A life in the day of... Jean-François Cazenave, president and co-founder of Télécoms Sans Frontières
29 October 2013 |
As president and co-founder of Télécoms Sans Frontières (TSF), Jean-François Cazenave often does not know which country he will be in from one day to the next.
TSF is a non-government organisation which supplies crucial telecommunications support to areas hit by natural disasters and conflicts. Cazenave has an impressive background in humanitarian aid, which he explains is due to his creative shortcomings.
"I would have liked to have been able to write, and I would have liked to have been able to sing, but I can do neither of those things," he jokes. "So I express my sensitivity through the work I do for other people."
TSF was founded in 1998 after Cazenave had completed humanitarian missions in Croatia and Bosnia. Refugees would hand him scribbled phone numbers to contact their families with news.
"From this we realised there was a need for communication for these refugees and that is why we created TSF," he says.
TSF has two international bases – in Managua, Nicaragua, and Bangkok, Thailand – and is headquartered in Pau, France. The international bases mean that all time zones are covered.
"Any time there's an earthquake, a flood or a hurricane forecast... we receive email and mobile phone alerts," Cazenave says.
Cazenave's daily routine is often fast-paced. He explains the process that ensures aid is deployed as early as possible.
Haiti's catastrophic earthquake in 2010, for example, happened at 5pm on January 12 2010. Cazenave says that by 9am the next day, TSF equipment had been installed at three sites across the disaster zone.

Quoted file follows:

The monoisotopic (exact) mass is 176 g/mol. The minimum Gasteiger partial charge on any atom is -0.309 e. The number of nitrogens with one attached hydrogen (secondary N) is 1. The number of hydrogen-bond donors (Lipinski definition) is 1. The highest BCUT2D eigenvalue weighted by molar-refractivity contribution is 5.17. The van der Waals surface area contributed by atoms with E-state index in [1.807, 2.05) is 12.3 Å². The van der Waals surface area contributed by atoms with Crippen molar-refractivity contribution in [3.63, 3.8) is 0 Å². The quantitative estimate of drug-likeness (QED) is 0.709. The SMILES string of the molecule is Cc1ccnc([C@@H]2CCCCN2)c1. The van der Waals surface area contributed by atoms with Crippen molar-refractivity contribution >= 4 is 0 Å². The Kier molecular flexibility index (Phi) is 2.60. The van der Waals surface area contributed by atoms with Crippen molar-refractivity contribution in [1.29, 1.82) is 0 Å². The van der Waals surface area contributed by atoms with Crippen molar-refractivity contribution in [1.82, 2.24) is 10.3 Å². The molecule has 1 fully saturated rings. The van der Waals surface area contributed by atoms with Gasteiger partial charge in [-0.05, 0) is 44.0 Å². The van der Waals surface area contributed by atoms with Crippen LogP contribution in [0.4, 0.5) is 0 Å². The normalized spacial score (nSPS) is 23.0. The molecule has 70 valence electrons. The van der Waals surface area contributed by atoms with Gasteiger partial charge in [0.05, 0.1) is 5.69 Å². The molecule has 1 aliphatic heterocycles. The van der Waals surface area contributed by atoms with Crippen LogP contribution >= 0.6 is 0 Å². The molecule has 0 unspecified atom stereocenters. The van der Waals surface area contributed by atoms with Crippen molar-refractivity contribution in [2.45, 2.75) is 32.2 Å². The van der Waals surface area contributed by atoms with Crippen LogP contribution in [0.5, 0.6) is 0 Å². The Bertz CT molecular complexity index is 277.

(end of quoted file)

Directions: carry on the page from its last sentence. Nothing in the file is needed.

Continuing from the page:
The organisation can arrive at any disaster zone within 24 hours, and in this instance, Haiti's prime minister was able to use TSF equipment to contact foreign governments.
"If we had more funds from institutional partners, we could look at expansion," Cazenave says. "It would allow us to stay on a mission for a bit longer... but that's not to say things don't work well as they are."
TSF has six main partners – Inmarsat, the Vodafone foundation, AT&T, Eutelsat, PCCW Global and Astrium – without which it would not survive, Cazenave says.
The deployment of emergency telecoms services has been rapidly adopted worldwide and Cazenave explains that telecoms aid can even take priority over medicine or food.
"Once you've got the telecoms infrastructure set up within a given village that's been affected by a natural disaster, all other actions can then be co-ordinated in a much more efficient manner," he says.
Thanks to the travel in Cazenave's role, when he does get some free time, he likes to stay put – but even that can be difficult.
"I've got five grandchildren that live in various countries abroad, so even if I don't want to travel I'm obliged to," he adds.
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